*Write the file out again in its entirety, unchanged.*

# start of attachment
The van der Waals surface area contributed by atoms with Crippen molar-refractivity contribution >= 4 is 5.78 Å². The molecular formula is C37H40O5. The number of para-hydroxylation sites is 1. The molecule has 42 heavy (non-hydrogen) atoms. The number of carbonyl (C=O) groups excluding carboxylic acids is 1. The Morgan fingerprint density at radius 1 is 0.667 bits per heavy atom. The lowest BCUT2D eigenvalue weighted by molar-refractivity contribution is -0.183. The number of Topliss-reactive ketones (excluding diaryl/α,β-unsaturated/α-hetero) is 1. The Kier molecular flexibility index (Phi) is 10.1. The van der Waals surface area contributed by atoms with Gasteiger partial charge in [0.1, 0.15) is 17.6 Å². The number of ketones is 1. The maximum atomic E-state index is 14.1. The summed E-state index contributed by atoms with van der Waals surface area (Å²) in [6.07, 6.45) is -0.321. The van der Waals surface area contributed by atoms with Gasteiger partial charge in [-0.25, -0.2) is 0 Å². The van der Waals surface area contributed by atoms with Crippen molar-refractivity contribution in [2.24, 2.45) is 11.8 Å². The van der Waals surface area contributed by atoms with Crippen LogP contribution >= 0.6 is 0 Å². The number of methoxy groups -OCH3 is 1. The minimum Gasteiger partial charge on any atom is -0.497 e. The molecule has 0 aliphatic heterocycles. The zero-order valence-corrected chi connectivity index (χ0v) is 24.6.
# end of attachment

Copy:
The van der Waals surface area contributed by atoms with Crippen molar-refractivity contribution >= 4 is 5.78 Å². The molecular formula is C37H40O5. The number of para-hydroxylation sites is 1. The molecule has 42 heavy (non-hydrogen) atoms. The number of carbonyl (C=O) groups excluding carboxylic acids is 1. The Morgan fingerprint density at radius 1 is 0.667 bits per heavy atom. The lowest BCUT2D eigenvalue weighted by molar-refractivity contribution is -0.183. The number of Topliss-reactive ketones (excluding diaryl/α,β-unsaturated/α-hetero) is 1. The Kier molecular flexibility index (Phi) is 10.1. The van der Waals surface area contributed by atoms with Gasteiger partial charge in [0.1, 0.15) is 17.6 Å². The number of ketones is 1. The maximum atomic E-state index is 14.1. The summed E-state index contributed by atoms with van der Waals surface area (Å²) in [6.07, 6.45) is -0.321. The van der Waals surface area contributed by atoms with Gasteiger partial charge in [-0.25, -0.2) is 0 Å². The van der Waals surface area contributed by atoms with Crippen molar-refractivity contribution in [2.24, 2.45) is 11.8 Å². The van der Waals surface area contributed by atoms with Crippen LogP contribution >= 0.6 is 0 Å². The number of methoxy groups -OCH3 is 1. The minimum Gasteiger partial charge on any atom is -0.497 e. The molecule has 0 aliphatic heterocycles. The zero-order valence-corrected chi connectivity index (χ0v) is 24.6.